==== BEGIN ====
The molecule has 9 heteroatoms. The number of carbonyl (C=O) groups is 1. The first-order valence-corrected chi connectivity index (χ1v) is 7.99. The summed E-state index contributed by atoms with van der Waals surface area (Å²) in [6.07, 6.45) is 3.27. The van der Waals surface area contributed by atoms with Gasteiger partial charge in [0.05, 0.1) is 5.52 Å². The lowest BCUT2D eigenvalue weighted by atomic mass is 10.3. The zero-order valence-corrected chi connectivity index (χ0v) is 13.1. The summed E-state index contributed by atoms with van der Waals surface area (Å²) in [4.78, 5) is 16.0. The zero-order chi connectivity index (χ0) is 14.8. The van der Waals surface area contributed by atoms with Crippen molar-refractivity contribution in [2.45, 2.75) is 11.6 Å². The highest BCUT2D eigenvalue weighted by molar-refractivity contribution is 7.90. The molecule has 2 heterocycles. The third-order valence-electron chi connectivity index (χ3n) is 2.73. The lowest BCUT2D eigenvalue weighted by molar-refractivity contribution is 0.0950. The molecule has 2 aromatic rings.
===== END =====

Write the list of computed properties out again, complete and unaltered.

The molecule has 9 heteroatoms. The number of carbonyl (C=O) groups is 1. The first-order valence-corrected chi connectivity index (χ1v) is 7.99. The summed E-state index contributed by atoms with van der Waals surface area (Å²) in [6.07, 6.45) is 3.27. The van der Waals surface area contributed by atoms with Gasteiger partial charge in [0.05, 0.1) is 5.52 Å². The lowest BCUT2D eigenvalue weighted by atomic mass is 10.3. The zero-order valence-corrected chi connectivity index (χ0v) is 13.1. The summed E-state index contributed by atoms with van der Waals surface area (Å²) in [4.78, 5) is 16.0. The zero-order chi connectivity index (χ0) is 14.8. The van der Waals surface area contributed by atoms with Crippen molar-refractivity contribution in [2.45, 2.75) is 11.6 Å². The highest BCUT2D eigenvalue weighted by molar-refractivity contribution is 7.90. The molecule has 2 heterocycles. The third-order valence-electron chi connectivity index (χ3n) is 2.73. The lowest BCUT2D eigenvalue weighted by molar-refractivity contribution is 0.0950. The molecule has 2 aromatic rings.